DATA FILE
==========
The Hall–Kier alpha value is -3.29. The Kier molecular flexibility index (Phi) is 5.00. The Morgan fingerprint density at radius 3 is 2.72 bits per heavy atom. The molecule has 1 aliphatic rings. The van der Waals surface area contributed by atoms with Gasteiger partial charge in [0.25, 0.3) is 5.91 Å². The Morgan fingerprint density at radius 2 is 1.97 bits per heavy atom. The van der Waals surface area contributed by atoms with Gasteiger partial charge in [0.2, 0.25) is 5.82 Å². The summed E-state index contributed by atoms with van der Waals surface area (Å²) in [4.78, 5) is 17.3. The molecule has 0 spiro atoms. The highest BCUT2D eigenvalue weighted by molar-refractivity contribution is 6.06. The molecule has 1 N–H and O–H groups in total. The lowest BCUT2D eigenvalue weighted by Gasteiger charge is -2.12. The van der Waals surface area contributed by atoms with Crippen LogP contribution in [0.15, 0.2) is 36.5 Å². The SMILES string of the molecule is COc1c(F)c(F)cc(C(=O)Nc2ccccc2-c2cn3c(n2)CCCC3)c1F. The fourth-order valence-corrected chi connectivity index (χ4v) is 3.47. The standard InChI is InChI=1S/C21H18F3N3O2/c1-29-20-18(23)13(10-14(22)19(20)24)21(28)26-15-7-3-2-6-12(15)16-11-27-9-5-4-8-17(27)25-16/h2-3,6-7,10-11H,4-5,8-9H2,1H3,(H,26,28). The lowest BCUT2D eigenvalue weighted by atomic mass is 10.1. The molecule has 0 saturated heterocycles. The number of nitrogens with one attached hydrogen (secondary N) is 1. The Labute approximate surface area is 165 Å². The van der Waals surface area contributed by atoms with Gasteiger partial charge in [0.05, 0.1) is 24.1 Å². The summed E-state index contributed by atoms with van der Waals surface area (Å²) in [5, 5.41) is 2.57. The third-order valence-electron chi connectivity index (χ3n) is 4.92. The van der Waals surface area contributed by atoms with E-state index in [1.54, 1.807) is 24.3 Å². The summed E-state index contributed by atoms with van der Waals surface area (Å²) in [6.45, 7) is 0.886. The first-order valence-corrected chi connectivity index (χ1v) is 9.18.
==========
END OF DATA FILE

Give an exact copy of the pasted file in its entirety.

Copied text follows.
The Hall–Kier alpha value is -3.29. The Kier molecular flexibility index (Phi) is 5.00. The Morgan fingerprint density at radius 3 is 2.72 bits per heavy atom. The molecule has 1 aliphatic rings. The van der Waals surface area contributed by atoms with Gasteiger partial charge in [0.25, 0.3) is 5.91 Å². The Morgan fingerprint density at radius 2 is 1.97 bits per heavy atom. The van der Waals surface area contributed by atoms with Gasteiger partial charge in [0.2, 0.25) is 5.82 Å². The summed E-state index contributed by atoms with van der Waals surface area (Å²) in [4.78, 5) is 17.3. The molecule has 0 spiro atoms. The highest BCUT2D eigenvalue weighted by molar-refractivity contribution is 6.06. The molecule has 1 N–H and O–H groups in total. The lowest BCUT2D eigenvalue weighted by Gasteiger charge is -2.12. The van der Waals surface area contributed by atoms with Crippen LogP contribution in [0.15, 0.2) is 36.5 Å². The SMILES string of the molecule is COc1c(F)c(F)cc(C(=O)Nc2ccccc2-c2cn3c(n2)CCCC3)c1F. The fourth-order valence-corrected chi connectivity index (χ4v) is 3.47. The standard InChI is InChI=1S/C21H18F3N3O2/c1-29-20-18(23)13(10-14(22)19(20)24)21(28)26-15-7-3-2-6-12(15)16-11-27-9-5-4-8-17(27)25-16/h2-3,6-7,10-11H,4-5,8-9H2,1H3,(H,26,28). The lowest BCUT2D eigenvalue weighted by atomic mass is 10.1. The molecule has 0 saturated heterocycles. The number of nitrogens with one attached hydrogen (secondary N) is 1. The Labute approximate surface area is 165 Å². The van der Waals surface area contributed by atoms with Gasteiger partial charge in [0.05, 0.1) is 24.1 Å². The summed E-state index contributed by atoms with van der Waals surface area (Å²) in [5, 5.41) is 2.57. The third-order valence-electron chi connectivity index (χ3n) is 4.92. The van der Waals surface area contributed by atoms with E-state index in [1.54, 1.807) is 24.3 Å². The summed E-state index contributed by atoms with van der Waals surface area (Å²) in [6.45, 7) is 0.886. The first-order valence-corrected chi connectivity index (χ1v) is 9.18.